Ultrasonography (US) is the most recent cross-sectional imaging modality to acquire three-dimensional (3D) capabilities. The reconstruction of volumetric US data for multiplanar display took a significantly longer time to develop in comparison with computed tomography and magnetic resonance imaging. The current equipment for 3D-US is capable of producing high-resolution images in three different planes, including real-time surface-rendered images. The use of 3D-US in gynaecology was accelerated through the development of the endovaginal volume transducer, which allows the automated acquisition of volumetric US data. Although initially considered an adjunct to two-dimensional US, 3D-US is now the imaging modality of choice for the assessment of Müllerian duct anomalies and the location of intrauterine devices.
Although much of the initial interest in 3D ultrasonography, particularly in obstetrics, was focused on the display of surface-rendered images, the applications of 3D ultrasonography gradually expanded to domains such as multiplanar reconstructions, tomographic slicing, volume calculations, image manipulation, and other forms of image rendering.
Depending on the equipment and the selected display format, the initial images from 3D ultrasonography are usually displayed in three planes: the plane of volume acquisition and two orthogonal planes. Depending on the type of acquisition, the rendered image may be shown as well. The optimal display of the coronal plane of the uterus usually requires some manipulation of the data set. The coronal plane, or C-plane , is the best anatomical view of the uterus, as it provides information on the shape of the uterine fundal anatomy and the endometrial cavity, which is essential for the evaluation of the most common Müllerian duct anomalies and the position of an IUD in relation to the uterine cavity.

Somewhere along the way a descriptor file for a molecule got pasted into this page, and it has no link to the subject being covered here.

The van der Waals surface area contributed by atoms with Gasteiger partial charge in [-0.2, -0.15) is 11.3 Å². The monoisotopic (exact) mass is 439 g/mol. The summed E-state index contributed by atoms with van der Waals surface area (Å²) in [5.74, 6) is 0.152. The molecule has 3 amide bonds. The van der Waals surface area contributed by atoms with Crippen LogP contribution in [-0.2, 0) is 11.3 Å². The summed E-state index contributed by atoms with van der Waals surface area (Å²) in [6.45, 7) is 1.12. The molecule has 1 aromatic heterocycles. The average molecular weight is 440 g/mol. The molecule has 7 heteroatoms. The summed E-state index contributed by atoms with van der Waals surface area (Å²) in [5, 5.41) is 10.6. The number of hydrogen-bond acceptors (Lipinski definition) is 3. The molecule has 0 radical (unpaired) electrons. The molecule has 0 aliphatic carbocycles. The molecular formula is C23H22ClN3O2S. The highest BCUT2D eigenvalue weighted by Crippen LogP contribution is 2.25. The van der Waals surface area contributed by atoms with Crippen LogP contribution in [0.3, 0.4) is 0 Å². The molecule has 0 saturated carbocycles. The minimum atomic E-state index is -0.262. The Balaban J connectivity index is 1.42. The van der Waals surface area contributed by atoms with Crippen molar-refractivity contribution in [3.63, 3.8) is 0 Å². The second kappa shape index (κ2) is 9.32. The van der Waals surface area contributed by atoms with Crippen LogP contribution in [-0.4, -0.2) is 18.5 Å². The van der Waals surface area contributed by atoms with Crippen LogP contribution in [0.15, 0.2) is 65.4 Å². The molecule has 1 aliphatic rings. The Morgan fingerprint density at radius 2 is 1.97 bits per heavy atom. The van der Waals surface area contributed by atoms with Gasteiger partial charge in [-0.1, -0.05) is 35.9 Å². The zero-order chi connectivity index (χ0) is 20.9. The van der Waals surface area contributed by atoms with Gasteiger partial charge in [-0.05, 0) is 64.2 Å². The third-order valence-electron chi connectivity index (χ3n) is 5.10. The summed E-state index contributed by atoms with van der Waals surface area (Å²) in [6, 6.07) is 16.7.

Müllerian Duct Anomalies
Müllerian anomalies, also known as congenital uterine anomalies, result from varying degrees of non-fusion or partial fusion of the Müllerian ducts, inadequate resorption of the septum in fused ducts, unilateral or bilateral failure of the development of the ducts, and hypoplasia. A classification of congenital uterine anomalies (Table 1) was published by the American Fertility Society in 1988, and remains the most widely accepted to date. However, certain anomalies do not fit into any of the classes, such as uterus didelphys with obstructing vaginal septum or bicornuate uterus with cervical or vaginal aplasia. These anomalies cannot be straightforwardly classified using this system.